APY stands for Annual Percentage Yield, a calculation done by the financial institution to make simple comparisons of account value after 1 year between competing accounts. The APY includes the effects of compound interest regardless of the rate of interest, so the simple answer is: no, your return is only your principle multiplied by the APY after a year.
Credit Unions are more member participatory than a bank, so the name "share" implies that you own a share of the credit union and it's future. It's possible that the CU could elect to pay a dividend on top of your interest rate. Since you have the option to credit the dividend to the share certificate account or another place, it seems that interest would be paid on the dividends left in the SC on the compounding schedule at the contracted rate.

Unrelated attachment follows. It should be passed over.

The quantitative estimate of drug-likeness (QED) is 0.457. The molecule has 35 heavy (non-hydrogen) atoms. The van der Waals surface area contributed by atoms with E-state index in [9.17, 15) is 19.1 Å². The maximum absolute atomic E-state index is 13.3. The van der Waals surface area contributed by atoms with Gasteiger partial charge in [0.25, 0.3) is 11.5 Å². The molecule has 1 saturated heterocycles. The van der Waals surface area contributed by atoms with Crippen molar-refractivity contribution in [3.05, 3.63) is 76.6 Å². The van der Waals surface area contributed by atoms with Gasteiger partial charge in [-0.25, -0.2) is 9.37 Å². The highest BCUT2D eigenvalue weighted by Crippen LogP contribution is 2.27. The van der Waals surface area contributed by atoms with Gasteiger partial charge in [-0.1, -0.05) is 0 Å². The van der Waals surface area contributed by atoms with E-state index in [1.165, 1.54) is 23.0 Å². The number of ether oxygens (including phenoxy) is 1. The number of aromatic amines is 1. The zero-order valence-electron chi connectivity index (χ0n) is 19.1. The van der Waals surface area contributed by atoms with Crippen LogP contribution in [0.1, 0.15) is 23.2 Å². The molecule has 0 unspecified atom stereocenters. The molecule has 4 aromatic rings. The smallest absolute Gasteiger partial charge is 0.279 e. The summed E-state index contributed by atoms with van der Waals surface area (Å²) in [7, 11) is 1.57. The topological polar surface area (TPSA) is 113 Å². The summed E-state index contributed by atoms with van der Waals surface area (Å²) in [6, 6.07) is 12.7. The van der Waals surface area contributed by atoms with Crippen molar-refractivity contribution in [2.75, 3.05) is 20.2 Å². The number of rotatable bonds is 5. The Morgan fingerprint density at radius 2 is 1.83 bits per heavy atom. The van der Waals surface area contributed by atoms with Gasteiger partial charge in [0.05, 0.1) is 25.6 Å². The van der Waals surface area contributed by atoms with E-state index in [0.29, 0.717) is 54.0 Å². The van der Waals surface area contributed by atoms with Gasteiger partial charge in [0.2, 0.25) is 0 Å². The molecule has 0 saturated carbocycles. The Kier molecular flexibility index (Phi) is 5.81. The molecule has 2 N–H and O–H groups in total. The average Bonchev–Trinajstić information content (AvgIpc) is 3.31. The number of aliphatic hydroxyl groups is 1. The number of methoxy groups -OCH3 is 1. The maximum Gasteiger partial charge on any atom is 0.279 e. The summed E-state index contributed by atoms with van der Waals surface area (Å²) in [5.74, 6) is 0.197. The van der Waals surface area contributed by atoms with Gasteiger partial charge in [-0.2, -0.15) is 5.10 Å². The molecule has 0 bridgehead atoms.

You would have to look at the terms of the account to verify precisely when the dividend is payed, whether it's a value above and beyond the interest, and how it is compounded into our account.